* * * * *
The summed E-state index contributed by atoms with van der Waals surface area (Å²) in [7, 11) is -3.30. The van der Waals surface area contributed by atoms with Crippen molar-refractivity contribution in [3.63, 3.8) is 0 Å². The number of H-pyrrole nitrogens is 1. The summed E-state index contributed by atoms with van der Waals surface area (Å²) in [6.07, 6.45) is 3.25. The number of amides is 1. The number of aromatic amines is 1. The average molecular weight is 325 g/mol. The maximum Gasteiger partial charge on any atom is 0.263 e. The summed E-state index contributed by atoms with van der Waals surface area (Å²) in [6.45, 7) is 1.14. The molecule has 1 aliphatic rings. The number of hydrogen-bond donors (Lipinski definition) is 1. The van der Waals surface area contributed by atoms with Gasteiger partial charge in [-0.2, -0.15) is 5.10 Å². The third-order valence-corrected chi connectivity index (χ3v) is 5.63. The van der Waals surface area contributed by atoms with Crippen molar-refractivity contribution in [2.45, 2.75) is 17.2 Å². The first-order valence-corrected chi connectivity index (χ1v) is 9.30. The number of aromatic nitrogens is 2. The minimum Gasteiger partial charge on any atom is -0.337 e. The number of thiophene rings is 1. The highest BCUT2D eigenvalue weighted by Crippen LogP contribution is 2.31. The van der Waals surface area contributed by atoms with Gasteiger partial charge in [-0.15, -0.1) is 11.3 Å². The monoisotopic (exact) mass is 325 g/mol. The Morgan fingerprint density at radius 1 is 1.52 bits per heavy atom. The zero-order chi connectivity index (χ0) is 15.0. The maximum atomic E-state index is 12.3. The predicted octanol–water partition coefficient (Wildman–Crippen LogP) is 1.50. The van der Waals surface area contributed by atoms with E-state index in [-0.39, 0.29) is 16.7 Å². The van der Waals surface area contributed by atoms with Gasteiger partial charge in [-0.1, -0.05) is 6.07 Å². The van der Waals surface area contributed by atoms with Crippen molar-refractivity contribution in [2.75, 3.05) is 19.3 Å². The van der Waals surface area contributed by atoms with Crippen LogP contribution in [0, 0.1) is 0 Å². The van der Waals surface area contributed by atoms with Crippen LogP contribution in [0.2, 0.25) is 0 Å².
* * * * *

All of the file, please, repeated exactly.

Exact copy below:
The summed E-state index contributed by atoms with van der Waals surface area (Å²) in [7, 11) is -3.30. The van der Waals surface area contributed by atoms with Crippen molar-refractivity contribution in [3.63, 3.8) is 0 Å². The number of H-pyrrole nitrogens is 1. The summed E-state index contributed by atoms with van der Waals surface area (Å²) in [6.07, 6.45) is 3.25. The number of amides is 1. The number of aromatic amines is 1. The average molecular weight is 325 g/mol. The maximum Gasteiger partial charge on any atom is 0.263 e. The summed E-state index contributed by atoms with van der Waals surface area (Å²) in [6.45, 7) is 1.14. The molecule has 1 aliphatic rings. The number of hydrogen-bond donors (Lipinski definition) is 1. The van der Waals surface area contributed by atoms with Gasteiger partial charge in [-0.2, -0.15) is 5.10 Å². The third-order valence-corrected chi connectivity index (χ3v) is 5.63. The van der Waals surface area contributed by atoms with Crippen molar-refractivity contribution in [2.45, 2.75) is 17.2 Å². The first-order valence-corrected chi connectivity index (χ1v) is 9.30. The number of aromatic nitrogens is 2. The minimum Gasteiger partial charge on any atom is -0.337 e. The number of thiophene rings is 1. The highest BCUT2D eigenvalue weighted by Crippen LogP contribution is 2.31. The van der Waals surface area contributed by atoms with Gasteiger partial charge in [-0.15, -0.1) is 11.3 Å². The monoisotopic (exact) mass is 325 g/mol. The Morgan fingerprint density at radius 1 is 1.52 bits per heavy atom. The zero-order chi connectivity index (χ0) is 15.0. The maximum atomic E-state index is 12.3. The predicted octanol–water partition coefficient (Wildman–Crippen LogP) is 1.50. The van der Waals surface area contributed by atoms with E-state index in [-0.39, 0.29) is 16.7 Å². The van der Waals surface area contributed by atoms with Gasteiger partial charge in [-0.1, -0.05) is 6.07 Å². The van der Waals surface area contributed by atoms with Crippen molar-refractivity contribution in [2.75, 3.05) is 19.3 Å². The van der Waals surface area contributed by atoms with Crippen LogP contribution in [0, 0.1) is 0 Å². The van der Waals surface area contributed by atoms with Crippen LogP contribution in [0.2, 0.25) is 0 Å².